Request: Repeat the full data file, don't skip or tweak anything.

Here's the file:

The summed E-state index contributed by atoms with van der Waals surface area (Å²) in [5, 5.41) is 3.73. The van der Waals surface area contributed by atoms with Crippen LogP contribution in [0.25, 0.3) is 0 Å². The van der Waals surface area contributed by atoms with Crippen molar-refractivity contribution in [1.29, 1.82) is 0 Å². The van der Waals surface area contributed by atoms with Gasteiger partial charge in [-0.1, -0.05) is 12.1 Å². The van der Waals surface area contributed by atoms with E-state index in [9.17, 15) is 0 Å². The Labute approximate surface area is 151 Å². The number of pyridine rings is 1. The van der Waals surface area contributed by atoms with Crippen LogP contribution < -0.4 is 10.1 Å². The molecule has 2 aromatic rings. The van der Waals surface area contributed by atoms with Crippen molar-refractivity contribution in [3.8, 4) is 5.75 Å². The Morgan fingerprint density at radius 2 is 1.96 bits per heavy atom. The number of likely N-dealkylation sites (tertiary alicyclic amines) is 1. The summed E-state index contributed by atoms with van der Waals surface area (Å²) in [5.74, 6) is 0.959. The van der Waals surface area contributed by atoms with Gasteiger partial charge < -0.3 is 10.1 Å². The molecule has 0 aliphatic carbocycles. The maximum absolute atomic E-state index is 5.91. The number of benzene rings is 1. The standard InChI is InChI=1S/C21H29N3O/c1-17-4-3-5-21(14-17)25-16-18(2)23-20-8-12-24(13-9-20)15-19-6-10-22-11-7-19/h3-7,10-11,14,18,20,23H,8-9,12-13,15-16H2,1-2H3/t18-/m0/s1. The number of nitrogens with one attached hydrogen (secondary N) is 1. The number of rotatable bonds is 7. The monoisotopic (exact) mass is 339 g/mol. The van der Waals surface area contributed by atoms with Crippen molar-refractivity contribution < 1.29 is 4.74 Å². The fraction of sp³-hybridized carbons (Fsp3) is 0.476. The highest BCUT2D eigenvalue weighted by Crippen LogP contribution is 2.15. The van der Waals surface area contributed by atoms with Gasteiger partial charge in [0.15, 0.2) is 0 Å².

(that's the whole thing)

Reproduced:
The summed E-state index contributed by atoms with van der Waals surface area (Å²) in [5, 5.41) is 3.73. The van der Waals surface area contributed by atoms with Crippen LogP contribution in [0.25, 0.3) is 0 Å². The van der Waals surface area contributed by atoms with Crippen molar-refractivity contribution in [1.29, 1.82) is 0 Å². The van der Waals surface area contributed by atoms with Gasteiger partial charge in [-0.1, -0.05) is 12.1 Å². The van der Waals surface area contributed by atoms with E-state index in [9.17, 15) is 0 Å². The Labute approximate surface area is 151 Å². The number of pyridine rings is 1. The van der Waals surface area contributed by atoms with Crippen LogP contribution < -0.4 is 10.1 Å². The molecule has 2 aromatic rings. The van der Waals surface area contributed by atoms with Crippen molar-refractivity contribution in [3.8, 4) is 5.75 Å². The Morgan fingerprint density at radius 2 is 1.96 bits per heavy atom. The number of likely N-dealkylation sites (tertiary alicyclic amines) is 1. The summed E-state index contributed by atoms with van der Waals surface area (Å²) in [5.74, 6) is 0.959. The van der Waals surface area contributed by atoms with Gasteiger partial charge < -0.3 is 10.1 Å². The molecule has 0 aliphatic carbocycles. The maximum absolute atomic E-state index is 5.91. The number of benzene rings is 1. The standard InChI is InChI=1S/C21H29N3O/c1-17-4-3-5-21(14-17)25-16-18(2)23-20-8-12-24(13-9-20)15-19-6-10-22-11-7-19/h3-7,10-11,14,18,20,23H,8-9,12-13,15-16H2,1-2H3/t18-/m0/s1. The number of nitrogens with one attached hydrogen (secondary N) is 1. The number of rotatable bonds is 7. The monoisotopic (exact) mass is 339 g/mol. The van der Waals surface area contributed by atoms with Crippen molar-refractivity contribution < 1.29 is 4.74 Å². The fraction of sp³-hybridized carbons (Fsp3) is 0.476. The highest BCUT2D eigenvalue weighted by Crippen LogP contribution is 2.15. The van der Waals surface area contributed by atoms with Gasteiger partial charge in [0.15, 0.2) is 0 Å².